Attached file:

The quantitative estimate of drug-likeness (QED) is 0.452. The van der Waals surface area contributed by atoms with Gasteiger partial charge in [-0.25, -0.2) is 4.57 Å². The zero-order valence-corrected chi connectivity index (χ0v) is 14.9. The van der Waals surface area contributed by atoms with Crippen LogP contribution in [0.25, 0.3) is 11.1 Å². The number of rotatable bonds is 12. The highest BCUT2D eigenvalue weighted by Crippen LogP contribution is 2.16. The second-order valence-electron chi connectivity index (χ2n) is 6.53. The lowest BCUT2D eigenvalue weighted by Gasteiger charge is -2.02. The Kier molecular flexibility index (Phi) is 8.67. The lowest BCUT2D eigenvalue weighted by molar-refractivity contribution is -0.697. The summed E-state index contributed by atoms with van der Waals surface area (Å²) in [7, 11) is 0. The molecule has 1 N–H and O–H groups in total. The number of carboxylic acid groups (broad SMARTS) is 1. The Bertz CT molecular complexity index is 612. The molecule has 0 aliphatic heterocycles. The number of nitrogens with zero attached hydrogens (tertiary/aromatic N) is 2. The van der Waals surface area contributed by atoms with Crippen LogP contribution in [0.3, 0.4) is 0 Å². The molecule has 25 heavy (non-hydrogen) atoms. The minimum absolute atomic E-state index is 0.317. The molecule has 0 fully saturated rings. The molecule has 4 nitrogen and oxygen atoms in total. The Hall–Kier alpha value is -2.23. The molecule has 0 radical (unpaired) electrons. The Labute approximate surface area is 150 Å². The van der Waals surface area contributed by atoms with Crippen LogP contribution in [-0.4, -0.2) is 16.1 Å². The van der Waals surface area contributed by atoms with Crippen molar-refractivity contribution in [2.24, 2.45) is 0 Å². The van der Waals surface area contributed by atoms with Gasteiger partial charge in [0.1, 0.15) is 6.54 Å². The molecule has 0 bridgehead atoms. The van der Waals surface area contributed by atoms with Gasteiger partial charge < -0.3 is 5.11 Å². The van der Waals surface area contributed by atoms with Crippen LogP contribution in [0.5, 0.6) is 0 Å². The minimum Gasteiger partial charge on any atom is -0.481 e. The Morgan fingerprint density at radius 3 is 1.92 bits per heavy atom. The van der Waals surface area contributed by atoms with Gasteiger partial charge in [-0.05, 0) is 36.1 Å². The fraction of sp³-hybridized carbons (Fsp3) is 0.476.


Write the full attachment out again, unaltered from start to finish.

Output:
The quantitative estimate of drug-likeness (QED) is 0.452. The van der Waals surface area contributed by atoms with Gasteiger partial charge in [-0.25, -0.2) is 4.57 Å². The zero-order valence-corrected chi connectivity index (χ0v) is 14.9. The van der Waals surface area contributed by atoms with Crippen LogP contribution in [0.25, 0.3) is 11.1 Å². The number of rotatable bonds is 12. The highest BCUT2D eigenvalue weighted by Crippen LogP contribution is 2.16. The second-order valence-electron chi connectivity index (χ2n) is 6.53. The lowest BCUT2D eigenvalue weighted by Gasteiger charge is -2.02. The Kier molecular flexibility index (Phi) is 8.67. The lowest BCUT2D eigenvalue weighted by molar-refractivity contribution is -0.697. The summed E-state index contributed by atoms with van der Waals surface area (Å²) in [7, 11) is 0. The molecule has 1 N–H and O–H groups in total. The number of carboxylic acid groups (broad SMARTS) is 1. The Bertz CT molecular complexity index is 612. The molecule has 0 aliphatic heterocycles. The number of nitrogens with zero attached hydrogens (tertiary/aromatic N) is 2. The van der Waals surface area contributed by atoms with Crippen LogP contribution in [0.3, 0.4) is 0 Å². The molecule has 25 heavy (non-hydrogen) atoms. The minimum absolute atomic E-state index is 0.317. The molecule has 0 fully saturated rings. The molecule has 4 nitrogen and oxygen atoms in total. The Hall–Kier alpha value is -2.23. The molecule has 0 radical (unpaired) electrons. The Labute approximate surface area is 150 Å². The van der Waals surface area contributed by atoms with Crippen LogP contribution in [-0.4, -0.2) is 16.1 Å². The van der Waals surface area contributed by atoms with Crippen molar-refractivity contribution in [2.24, 2.45) is 0 Å². The van der Waals surface area contributed by atoms with Gasteiger partial charge in [0.1, 0.15) is 6.54 Å². The molecule has 0 bridgehead atoms. The van der Waals surface area contributed by atoms with Gasteiger partial charge < -0.3 is 5.11 Å². The van der Waals surface area contributed by atoms with Crippen LogP contribution in [0.5, 0.6) is 0 Å². The minimum Gasteiger partial charge on any atom is -0.481 e. The Morgan fingerprint density at radius 3 is 1.92 bits per heavy atom. The van der Waals surface area contributed by atoms with Gasteiger partial charge in [-0.05, 0) is 36.1 Å². The fraction of sp³-hybridized carbons (Fsp3) is 0.476.